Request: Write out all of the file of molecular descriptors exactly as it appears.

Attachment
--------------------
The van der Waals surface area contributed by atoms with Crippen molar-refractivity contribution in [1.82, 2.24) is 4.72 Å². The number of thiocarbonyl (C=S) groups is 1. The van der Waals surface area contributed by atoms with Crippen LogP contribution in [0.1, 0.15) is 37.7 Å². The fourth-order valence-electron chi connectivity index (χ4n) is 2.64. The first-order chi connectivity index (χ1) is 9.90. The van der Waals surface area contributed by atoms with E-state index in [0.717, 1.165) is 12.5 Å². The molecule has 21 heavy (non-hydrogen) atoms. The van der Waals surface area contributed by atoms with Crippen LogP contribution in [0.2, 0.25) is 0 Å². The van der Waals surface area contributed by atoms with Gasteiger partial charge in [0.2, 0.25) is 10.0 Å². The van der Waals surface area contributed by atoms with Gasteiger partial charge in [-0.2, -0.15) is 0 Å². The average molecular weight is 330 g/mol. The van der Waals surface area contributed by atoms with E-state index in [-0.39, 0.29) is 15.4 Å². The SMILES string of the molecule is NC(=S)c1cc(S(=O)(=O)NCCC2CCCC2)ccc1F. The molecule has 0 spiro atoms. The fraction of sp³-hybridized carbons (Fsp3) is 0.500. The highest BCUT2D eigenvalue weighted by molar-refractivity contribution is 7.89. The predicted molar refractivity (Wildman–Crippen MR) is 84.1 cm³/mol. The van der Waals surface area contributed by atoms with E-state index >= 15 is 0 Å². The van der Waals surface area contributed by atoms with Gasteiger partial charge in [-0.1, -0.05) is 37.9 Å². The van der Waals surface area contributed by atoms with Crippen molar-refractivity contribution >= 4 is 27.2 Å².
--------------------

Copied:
The van der Waals surface area contributed by atoms with Crippen molar-refractivity contribution in [1.82, 2.24) is 4.72 Å². The number of thiocarbonyl (C=S) groups is 1. The van der Waals surface area contributed by atoms with Crippen LogP contribution in [0.1, 0.15) is 37.7 Å². The fourth-order valence-electron chi connectivity index (χ4n) is 2.64. The first-order chi connectivity index (χ1) is 9.90. The van der Waals surface area contributed by atoms with E-state index in [0.717, 1.165) is 12.5 Å². The molecule has 21 heavy (non-hydrogen) atoms. The van der Waals surface area contributed by atoms with Crippen LogP contribution in [0.2, 0.25) is 0 Å². The van der Waals surface area contributed by atoms with Gasteiger partial charge in [0.2, 0.25) is 10.0 Å². The van der Waals surface area contributed by atoms with Gasteiger partial charge in [-0.2, -0.15) is 0 Å². The average molecular weight is 330 g/mol. The van der Waals surface area contributed by atoms with E-state index in [-0.39, 0.29) is 15.4 Å². The SMILES string of the molecule is NC(=S)c1cc(S(=O)(=O)NCCC2CCCC2)ccc1F. The molecule has 0 spiro atoms. The fraction of sp³-hybridized carbons (Fsp3) is 0.500. The highest BCUT2D eigenvalue weighted by molar-refractivity contribution is 7.89. The predicted molar refractivity (Wildman–Crippen MR) is 84.1 cm³/mol. The van der Waals surface area contributed by atoms with E-state index >= 15 is 0 Å². The van der Waals surface area contributed by atoms with Gasteiger partial charge in [-0.1, -0.05) is 37.9 Å². The van der Waals surface area contributed by atoms with Crippen molar-refractivity contribution >= 4 is 27.2 Å².